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Monthly Archives: November 2010

Tea has a long way to go

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Here I was, feeling all proud of my kid’s drawing abilities, when our neighbor had to blow my pride right out of the water.  Sam dropped by today, home from college for Thanksgiving, to give me a most precious gift – a drawing she’d done from a photo she saw of Pea.  She hadn’t met him in person yet, being away at school and all, but she captured him perfectly.

Sam is majoring in illustration.  Her art is so cool it makes me want to write a book just so I can beg her to illustrate it.  I cannot draw to save my life.  My people are still sticks and my faces resemble the ones drawn by first graders.  Make that artistically-challenged first graders.  It never fails to amaze me when people can use a pencil and paper to create something that looks so real.

Thanks, Sam!

Self portrait

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For the first time, Tea’s drawings have started to resemble what he’s aiming to draw. This week I plopped the kids at the table with a pile of art supplies so I could cook a batch of laundry soap on the stove. I paid only enough attention to them to see that they were industriously working and not hurting each other. Tea often doesn’t do much of anything when I give him paper and markers/crayons/pencils. He has never cared for scribbling – he’ll draw a line or two and be done. Sometimes he’s content to put stickers on paper or do ink stamping, but that’s been the extent of his interest.

I was therefore quite surprised when I finished my soap and discovered that Tea had drawn a picture that actually resembled a person. Well, sort of. I majored in bacteriology, so to be honest, my geeky mind thought it looked like a bacterium with cillia. But Tea declared it a picture of himself. With feet. Apparently, he has more than I realized. I was careful not to say anything about them (after just clarifying what they were), because I love (love love!) that he draws himself with 42 appendages. I don’t want to make him self conscious.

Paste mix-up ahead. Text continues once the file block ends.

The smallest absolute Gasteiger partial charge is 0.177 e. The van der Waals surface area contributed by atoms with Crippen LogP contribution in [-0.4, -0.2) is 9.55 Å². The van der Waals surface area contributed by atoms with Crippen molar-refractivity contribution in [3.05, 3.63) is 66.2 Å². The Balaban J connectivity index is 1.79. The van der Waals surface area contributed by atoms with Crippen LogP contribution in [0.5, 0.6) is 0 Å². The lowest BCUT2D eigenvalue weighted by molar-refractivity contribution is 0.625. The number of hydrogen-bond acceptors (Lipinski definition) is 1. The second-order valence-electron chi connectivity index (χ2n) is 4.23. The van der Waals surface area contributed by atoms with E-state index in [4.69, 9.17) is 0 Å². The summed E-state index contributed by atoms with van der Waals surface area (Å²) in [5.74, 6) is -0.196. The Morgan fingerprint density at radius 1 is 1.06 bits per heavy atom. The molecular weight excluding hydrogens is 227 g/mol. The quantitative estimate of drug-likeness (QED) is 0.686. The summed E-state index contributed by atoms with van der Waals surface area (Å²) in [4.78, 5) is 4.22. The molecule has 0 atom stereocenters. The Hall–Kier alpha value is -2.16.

I begged him for more drawings and he grudgingly obliged with another self portrait, but this one (with even more “feet”) was only one inch tall.  He does not like to produce art on demand.  When not pressured, however, he’s also given me a whale and a Christmas tree.  I’ve got simple picture frames on the shopping list and I know just where I want to hang them.
My plan will be to scan the really cool artwork before I hang them and toss the old ones.  Then eventually I can make a book (using Blurb, my favorite book-making tool) using all the electronic files I’ve collected.  I don’t have to keep a box of art that will get old and dusty and eventually prompt me to call my 33-year-old child to ask “Is it OK if I throw out your kid art now?  Or do you want it?”.  (Sorry, Mom.  😉  )

Officially a better dancer than me. Not that that’s hard.

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Tonight Tea danced in his first recital and made us all so proud.  Forgive the ridiculous number of nearly identical pictures.  Tea has long-distance grandparents to appease.

Tea took a dance class through a local park and rec program for one hour per week this fall (minus the 3 weeks we were in Thailand).  While he screamed and begged me not to leave him on the first day, he soon  decided the class was fun enough to be away from me.  He adored pretending to move like different animals, playing games like balancing bean bags on different parts of his body, practicing tumbling down mats, and learning a (very) basic ballet routine to perform for the recital.  I really appreciate how low key the whole program was and that the recital was performed at a retirement home for the residents.

Backstage before the performance:

Aww Mommmm. You're embarrassing me.

The cuteness when they walked up the center aisle to the stage, all holding hands, was nearly unbearable.

I am so very proud of him.  He had been nervous about me leaving him backstage and I have to admit that I wouldn’t have been surprised if he’d refused to go on stage, or had frozen once he was up there.  But he danced and was AWESOME!  In my totally unbiased opinion, of course.